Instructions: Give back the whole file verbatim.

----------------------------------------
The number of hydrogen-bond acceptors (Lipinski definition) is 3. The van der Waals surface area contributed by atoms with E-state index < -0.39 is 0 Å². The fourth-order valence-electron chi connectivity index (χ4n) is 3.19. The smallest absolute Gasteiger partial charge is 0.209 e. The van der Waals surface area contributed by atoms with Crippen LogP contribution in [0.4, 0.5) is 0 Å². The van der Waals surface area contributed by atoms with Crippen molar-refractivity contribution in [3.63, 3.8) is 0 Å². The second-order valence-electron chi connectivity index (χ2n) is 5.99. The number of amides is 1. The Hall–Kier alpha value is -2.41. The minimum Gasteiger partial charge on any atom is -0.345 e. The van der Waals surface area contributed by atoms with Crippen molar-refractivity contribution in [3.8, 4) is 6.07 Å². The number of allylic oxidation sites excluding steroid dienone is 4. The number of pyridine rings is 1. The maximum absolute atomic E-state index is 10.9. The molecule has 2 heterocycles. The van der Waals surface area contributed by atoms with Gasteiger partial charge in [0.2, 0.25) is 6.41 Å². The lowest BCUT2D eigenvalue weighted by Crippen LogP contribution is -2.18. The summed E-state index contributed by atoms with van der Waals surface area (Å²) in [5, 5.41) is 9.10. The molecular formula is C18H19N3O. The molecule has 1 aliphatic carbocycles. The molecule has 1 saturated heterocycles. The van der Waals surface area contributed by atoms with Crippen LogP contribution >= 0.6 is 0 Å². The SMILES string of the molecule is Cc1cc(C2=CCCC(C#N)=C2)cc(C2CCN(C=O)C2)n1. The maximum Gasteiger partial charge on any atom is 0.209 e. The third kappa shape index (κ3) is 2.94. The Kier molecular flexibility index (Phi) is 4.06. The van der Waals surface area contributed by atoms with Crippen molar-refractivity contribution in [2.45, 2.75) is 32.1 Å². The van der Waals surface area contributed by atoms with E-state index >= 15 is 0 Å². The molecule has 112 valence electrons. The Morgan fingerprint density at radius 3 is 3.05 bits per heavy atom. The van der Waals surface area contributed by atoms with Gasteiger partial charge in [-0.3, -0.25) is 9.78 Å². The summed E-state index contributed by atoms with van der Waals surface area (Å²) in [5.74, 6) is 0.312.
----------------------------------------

The number of hydrogen-bond acceptors (Lipinski definition) is 3. The van der Waals surface area contributed by atoms with E-state index < -0.39 is 0 Å². The fourth-order valence-electron chi connectivity index (χ4n) is 3.19. The smallest absolute Gasteiger partial charge is 0.209 e. The van der Waals surface area contributed by atoms with Crippen LogP contribution in [0.4, 0.5) is 0 Å². The van der Waals surface area contributed by atoms with Crippen molar-refractivity contribution in [3.63, 3.8) is 0 Å². The second-order valence-electron chi connectivity index (χ2n) is 5.99. The number of amides is 1. The Hall–Kier alpha value is -2.41. The minimum Gasteiger partial charge on any atom is -0.345 e. The van der Waals surface area contributed by atoms with Crippen molar-refractivity contribution in [3.8, 4) is 6.07 Å². The number of allylic oxidation sites excluding steroid dienone is 4. The number of pyridine rings is 1. The maximum absolute atomic E-state index is 10.9. The molecule has 2 heterocycles. The van der Waals surface area contributed by atoms with Gasteiger partial charge in [0.2, 0.25) is 6.41 Å². The lowest BCUT2D eigenvalue weighted by Crippen LogP contribution is -2.18. The summed E-state index contributed by atoms with van der Waals surface area (Å²) in [5, 5.41) is 9.10. The molecular formula is C18H19N3O. The molecule has 1 aliphatic carbocycles. The molecule has 1 saturated heterocycles. The van der Waals surface area contributed by atoms with Crippen LogP contribution >= 0.6 is 0 Å². The SMILES string of the molecule is Cc1cc(C2=CCCC(C#N)=C2)cc(C2CCN(C=O)C2)n1. The maximum Gasteiger partial charge on any atom is 0.209 e. The third kappa shape index (κ3) is 2.94. The Kier molecular flexibility index (Phi) is 4.06. The van der Waals surface area contributed by atoms with Crippen molar-refractivity contribution in [2.45, 2.75) is 32.1 Å². The van der Waals surface area contributed by atoms with E-state index >= 15 is 0 Å². The molecule has 112 valence electrons. The Morgan fingerprint density at radius 3 is 3.05 bits per heavy atom. The van der Waals surface area contributed by atoms with Gasteiger partial charge in [-0.3, -0.25) is 9.78 Å². The summed E-state index contributed by atoms with van der Waals surface area (Å²) in [5.74, 6) is 0.312.